Powered by Adani, Mahindra and the Times of India, the respected Sadhguru Jaggi Vasudev of Isha Foundation has called the Nation to Rally for Rivers, and to come together for saving India’s rivers. The campaign has been received well by one and all the Nation is now rallying behind its rivers, which are also considered holy and divine in our culture and civilization.
However, the key question here is how much of this would actually help in safeguarding our rivers from the rapidly intensifying challenges of over-exploitation and the general lack of political will for river and riverfront protection?
While one of the apparent objectives of the Rally for Rivers campaign is to raise awareness on the need to protect our rivers, this objective certainly seems to be achieved, with greater sensitization and awareness being generated in the masses, especially the youth of the country. However, India being a primarily agrarian economy, no one can be more aware and sensitive about the role rivers and canals play in securing livelihoods than the 70% of Indian population which lives in villages.
In the cities of India as well, water is becoming an increasingly scarce resource each passing day. The urban resident is thus relatively aware of the need to protect water, and the simultaneous need to protect the source of fresh water, which are rivers, lakes and ponds. The problem is not in the lack of awareness or sensitization in the people, the problem is the lack of actual will to act for rivers by writing to the local and state administration and exerting political pressure on them to act in the interest of the rivers, and not against the rivers. Will the Rally for Rivers thus be able to urge citizens to work with the elected representatives for protecting India’s rivers, is going to be the actual litmus test of this campaign.
Another attempt of the Rally for Rivers seems to be to urge the scientific and research community to focus on rivers, as it requests this section of the society to contribute its ideas for creating a road map to rejuvenate India’s depleting rivers. However, a quick visit on the References page of the Rally for Rivers website is enough to understand that all the research needed to protect India’s rivers is already in place. Thus, with awareness, sensitivity and research in place to a great extent, it is political will and political will alone that is the missing ingredient in protecting India’s riverine ecosytems.
Thus, while banners, marches and live band performances will certainly help create more awareness, the success of the Rally of Rivers campaign will depend largely on how well is the respected Sadhguru Jaggi Vasudevji able to communicate the urgency of acting to protect our rivers to the politicians and political class that he is meeting.
The timing aspect of the campaign will also be critical so that the right political leaders can be interacted with at the right time to get the message across. For example, it does not become clear as to why did the Rally for Rivers campaign mark its presence in Mumbai (Maharashtra) on 17 September 2017, when the Prime Minister of India Shri Narendra Modi was inaugurating the world’s second largest dam on River Narmada in the neighbouring state.
The Sardar Sarovar Dam has been a controversial one and the presence of Sadhguru Jaggi Vasudevji during the inauguration ceremony would have only helped demystify the more than four decade long issues around this project for the masses, before this project could be dedicated to the people of India.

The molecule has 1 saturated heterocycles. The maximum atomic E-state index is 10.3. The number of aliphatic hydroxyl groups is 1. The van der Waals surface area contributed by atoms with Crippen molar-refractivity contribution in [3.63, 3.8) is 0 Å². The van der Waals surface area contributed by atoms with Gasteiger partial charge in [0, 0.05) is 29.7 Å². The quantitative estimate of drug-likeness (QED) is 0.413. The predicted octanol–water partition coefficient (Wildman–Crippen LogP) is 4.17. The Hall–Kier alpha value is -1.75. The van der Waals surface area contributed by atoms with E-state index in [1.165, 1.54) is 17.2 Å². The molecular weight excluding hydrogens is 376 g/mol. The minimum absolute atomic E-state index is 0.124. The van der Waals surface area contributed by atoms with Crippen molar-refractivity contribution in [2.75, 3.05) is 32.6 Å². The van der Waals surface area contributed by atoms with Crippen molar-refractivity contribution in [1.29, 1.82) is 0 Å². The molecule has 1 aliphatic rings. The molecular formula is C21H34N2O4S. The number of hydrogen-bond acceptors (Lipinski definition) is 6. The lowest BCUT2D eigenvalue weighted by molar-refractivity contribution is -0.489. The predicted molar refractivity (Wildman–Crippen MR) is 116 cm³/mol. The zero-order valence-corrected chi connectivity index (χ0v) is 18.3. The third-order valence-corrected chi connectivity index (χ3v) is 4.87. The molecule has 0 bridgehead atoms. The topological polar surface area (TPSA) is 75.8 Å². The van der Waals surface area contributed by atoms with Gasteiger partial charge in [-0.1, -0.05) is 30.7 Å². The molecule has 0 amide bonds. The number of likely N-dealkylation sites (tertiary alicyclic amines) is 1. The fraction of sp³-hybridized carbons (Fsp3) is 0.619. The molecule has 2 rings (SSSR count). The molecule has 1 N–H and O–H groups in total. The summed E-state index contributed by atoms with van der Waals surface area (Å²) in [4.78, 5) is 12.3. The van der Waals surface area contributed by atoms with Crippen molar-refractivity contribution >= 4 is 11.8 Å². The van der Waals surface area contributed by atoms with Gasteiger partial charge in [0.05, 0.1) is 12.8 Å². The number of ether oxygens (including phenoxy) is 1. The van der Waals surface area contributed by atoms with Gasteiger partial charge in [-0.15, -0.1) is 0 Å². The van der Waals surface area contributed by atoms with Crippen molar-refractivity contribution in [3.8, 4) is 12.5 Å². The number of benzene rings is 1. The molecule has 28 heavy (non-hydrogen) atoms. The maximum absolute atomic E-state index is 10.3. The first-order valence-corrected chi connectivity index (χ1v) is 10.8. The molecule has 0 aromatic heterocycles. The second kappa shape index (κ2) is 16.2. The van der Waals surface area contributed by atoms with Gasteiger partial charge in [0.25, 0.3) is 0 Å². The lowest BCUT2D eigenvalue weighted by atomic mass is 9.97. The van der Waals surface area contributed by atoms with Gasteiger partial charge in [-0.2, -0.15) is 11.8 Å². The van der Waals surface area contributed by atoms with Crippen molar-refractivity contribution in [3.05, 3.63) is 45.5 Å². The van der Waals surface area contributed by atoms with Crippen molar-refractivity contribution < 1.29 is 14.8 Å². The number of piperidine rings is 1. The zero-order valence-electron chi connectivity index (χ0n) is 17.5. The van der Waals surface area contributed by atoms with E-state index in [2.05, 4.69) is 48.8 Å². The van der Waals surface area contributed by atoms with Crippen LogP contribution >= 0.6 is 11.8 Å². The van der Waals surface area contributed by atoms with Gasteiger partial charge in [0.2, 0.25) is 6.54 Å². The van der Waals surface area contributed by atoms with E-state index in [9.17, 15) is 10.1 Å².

Then, there are issues around rivers in India that need special focus and attention. The most significant among these is the illegal sand mining in the floodplains of most of our rivers. Will the Rally for Rivers campaign be able to highlight this issue, so as to ensure the framing of stricter laws for stopping this destructive menace, which is otherwise an “industry” worth billions of rupees in hard cash. Or highlight the plight of those who are fighting this losing battle, with everything including their life at stake. Some, who have even lost their lives to this cause.
Sadhguru Jaggi Vasudevji visiting the Matri Sadan Ashram in Haridwar for instance, will certainly boost the morale of Swami Shivanandji, who is a Sadhu fighting the sand mining mafia all on his own, for the sake of the Holy River Ganga. It may also bring some peace, to the otherwise gentle Swami Nigamanandaji, who gave up his life after fasting for almost 4 months, for this same cause.
Or perhaps visit Uttar Pradesh’s former Chief Minister Akhikesh Yadav and after reminding him of the 2013 incident, tell him that Durga Shakti Nagpal should not have been referred to as an “errant child who needed correcting” but a brave IAS Officer who needed to be rewarded for challenging the status quo on illegal sand mining of River Yamuna around Delhi. Or visit the family members of many others who have lost their lives either as honest officers trying to stop illegal mining, or as journalists and citizen activists highlighting this same cause in public.
Whatever be the journey and destinations chosen by the respected Sadhguru Jaggi Vasudevji for the Rally for Rivers, it again needs to be emphasized that the success of this campaign will directly depend on how much it is able to influence the political class and create a political will for preserving our rivers. If the campaign is able to make our politicians understand that rivers are not mere pipelines carrying water and providing sand, but actual living systems that need due attention and care for them to survive, I think it would have made its mark as a successful environmental campaign which ensured the Rights of rivers to be protected.
Image source: Rally for Rivers website. Disclaimer: The view expressed by the author are personal and may not represent the views of the Delhi Greens Blog or Delhi Greens organisation.